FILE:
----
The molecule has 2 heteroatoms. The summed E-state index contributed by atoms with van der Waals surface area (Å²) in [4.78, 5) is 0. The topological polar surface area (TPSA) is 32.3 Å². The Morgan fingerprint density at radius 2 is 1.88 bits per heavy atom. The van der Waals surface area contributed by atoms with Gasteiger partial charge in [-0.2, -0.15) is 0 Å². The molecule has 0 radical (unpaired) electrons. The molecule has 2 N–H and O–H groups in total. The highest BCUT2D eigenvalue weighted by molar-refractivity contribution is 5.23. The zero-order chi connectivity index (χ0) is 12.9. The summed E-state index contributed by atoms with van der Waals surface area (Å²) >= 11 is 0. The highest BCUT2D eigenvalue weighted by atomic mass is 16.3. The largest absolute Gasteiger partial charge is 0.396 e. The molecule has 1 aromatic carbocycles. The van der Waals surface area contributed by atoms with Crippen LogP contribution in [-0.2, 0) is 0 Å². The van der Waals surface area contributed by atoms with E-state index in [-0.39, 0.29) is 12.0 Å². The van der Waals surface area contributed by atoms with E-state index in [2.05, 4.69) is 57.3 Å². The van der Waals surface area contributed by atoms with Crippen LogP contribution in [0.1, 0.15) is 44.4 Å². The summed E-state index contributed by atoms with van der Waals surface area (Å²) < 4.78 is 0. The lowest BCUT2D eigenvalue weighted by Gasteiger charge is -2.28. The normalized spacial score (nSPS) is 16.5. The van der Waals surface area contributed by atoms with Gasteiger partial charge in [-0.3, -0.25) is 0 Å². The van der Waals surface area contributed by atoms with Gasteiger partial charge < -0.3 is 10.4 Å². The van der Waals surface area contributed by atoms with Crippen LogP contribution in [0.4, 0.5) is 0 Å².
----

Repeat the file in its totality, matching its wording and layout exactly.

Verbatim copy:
The molecule has 2 heteroatoms. The summed E-state index contributed by atoms with van der Waals surface area (Å²) in [4.78, 5) is 0. The topological polar surface area (TPSA) is 32.3 Å². The Morgan fingerprint density at radius 2 is 1.88 bits per heavy atom. The van der Waals surface area contributed by atoms with Gasteiger partial charge in [-0.2, -0.15) is 0 Å². The molecule has 0 radical (unpaired) electrons. The molecule has 2 N–H and O–H groups in total. The highest BCUT2D eigenvalue weighted by molar-refractivity contribution is 5.23. The zero-order chi connectivity index (χ0) is 12.9. The summed E-state index contributed by atoms with van der Waals surface area (Å²) >= 11 is 0. The highest BCUT2D eigenvalue weighted by atomic mass is 16.3. The largest absolute Gasteiger partial charge is 0.396 e. The molecule has 1 aromatic carbocycles. The van der Waals surface area contributed by atoms with Crippen LogP contribution in [-0.2, 0) is 0 Å². The van der Waals surface area contributed by atoms with E-state index in [-0.39, 0.29) is 12.0 Å². The van der Waals surface area contributed by atoms with E-state index in [2.05, 4.69) is 57.3 Å². The van der Waals surface area contributed by atoms with Crippen LogP contribution in [0.1, 0.15) is 44.4 Å². The summed E-state index contributed by atoms with van der Waals surface area (Å²) < 4.78 is 0. The lowest BCUT2D eigenvalue weighted by Gasteiger charge is -2.28. The normalized spacial score (nSPS) is 16.5. The van der Waals surface area contributed by atoms with Gasteiger partial charge in [-0.3, -0.25) is 0 Å². The van der Waals surface area contributed by atoms with Gasteiger partial charge < -0.3 is 10.4 Å². The van der Waals surface area contributed by atoms with Crippen LogP contribution in [0.4, 0.5) is 0 Å².